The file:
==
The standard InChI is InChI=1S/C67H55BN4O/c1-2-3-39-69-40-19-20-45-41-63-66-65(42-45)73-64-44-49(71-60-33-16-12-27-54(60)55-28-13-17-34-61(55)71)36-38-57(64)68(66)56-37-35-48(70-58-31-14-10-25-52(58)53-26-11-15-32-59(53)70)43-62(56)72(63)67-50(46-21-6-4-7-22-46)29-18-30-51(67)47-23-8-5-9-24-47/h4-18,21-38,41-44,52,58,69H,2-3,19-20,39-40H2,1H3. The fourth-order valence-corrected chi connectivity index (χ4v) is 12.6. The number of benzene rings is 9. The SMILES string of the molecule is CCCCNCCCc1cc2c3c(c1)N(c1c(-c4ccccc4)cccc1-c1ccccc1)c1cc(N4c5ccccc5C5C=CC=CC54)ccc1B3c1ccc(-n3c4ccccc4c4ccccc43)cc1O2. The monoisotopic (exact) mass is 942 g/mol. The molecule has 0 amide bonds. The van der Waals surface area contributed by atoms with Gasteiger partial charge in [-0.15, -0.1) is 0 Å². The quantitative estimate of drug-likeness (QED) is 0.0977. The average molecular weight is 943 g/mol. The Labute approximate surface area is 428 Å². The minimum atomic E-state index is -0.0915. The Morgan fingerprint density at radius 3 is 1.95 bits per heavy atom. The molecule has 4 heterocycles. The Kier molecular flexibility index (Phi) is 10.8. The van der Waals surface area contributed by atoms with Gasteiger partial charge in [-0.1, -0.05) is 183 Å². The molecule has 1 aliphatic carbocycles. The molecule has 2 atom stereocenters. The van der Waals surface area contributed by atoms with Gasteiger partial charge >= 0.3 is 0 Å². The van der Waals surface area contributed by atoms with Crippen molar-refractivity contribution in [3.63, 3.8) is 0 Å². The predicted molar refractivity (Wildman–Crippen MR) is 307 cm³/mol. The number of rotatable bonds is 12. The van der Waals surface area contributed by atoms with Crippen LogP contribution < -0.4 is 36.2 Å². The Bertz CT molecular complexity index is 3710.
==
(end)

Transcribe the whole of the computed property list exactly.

The standard InChI is InChI=1S/C67H55BN4O/c1-2-3-39-69-40-19-20-45-41-63-66-65(42-45)73-64-44-49(71-60-33-16-12-27-54(60)55-28-13-17-34-61(55)71)36-38-57(64)68(66)56-37-35-48(70-58-31-14-10-25-52(58)53-26-11-15-32-59(53)70)43-62(56)72(63)67-50(46-21-6-4-7-22-46)29-18-30-51(67)47-23-8-5-9-24-47/h4-18,21-38,41-44,52,58,69H,2-3,19-20,39-40H2,1H3. The fourth-order valence-corrected chi connectivity index (χ4v) is 12.6. The number of benzene rings is 9. The SMILES string of the molecule is CCCCNCCCc1cc2c3c(c1)N(c1c(-c4ccccc4)cccc1-c1ccccc1)c1cc(N4c5ccccc5C5C=CC=CC54)ccc1B3c1ccc(-n3c4ccccc4c4ccccc43)cc1O2. The monoisotopic (exact) mass is 942 g/mol. The molecule has 0 amide bonds. The van der Waals surface area contributed by atoms with Gasteiger partial charge in [-0.15, -0.1) is 0 Å². The quantitative estimate of drug-likeness (QED) is 0.0977. The average molecular weight is 943 g/mol. The Labute approximate surface area is 428 Å². The minimum atomic E-state index is -0.0915. The Morgan fingerprint density at radius 3 is 1.95 bits per heavy atom. The molecule has 4 heterocycles. The Kier molecular flexibility index (Phi) is 10.8. The van der Waals surface area contributed by atoms with Gasteiger partial charge in [-0.1, -0.05) is 183 Å². The molecule has 1 aliphatic carbocycles. The molecule has 2 atom stereocenters. The van der Waals surface area contributed by atoms with Gasteiger partial charge >= 0.3 is 0 Å². The van der Waals surface area contributed by atoms with Crippen molar-refractivity contribution in [3.63, 3.8) is 0 Å². The predicted molar refractivity (Wildman–Crippen MR) is 307 cm³/mol. The number of rotatable bonds is 12. The van der Waals surface area contributed by atoms with Crippen LogP contribution < -0.4 is 36.2 Å². The Bertz CT molecular complexity index is 3710.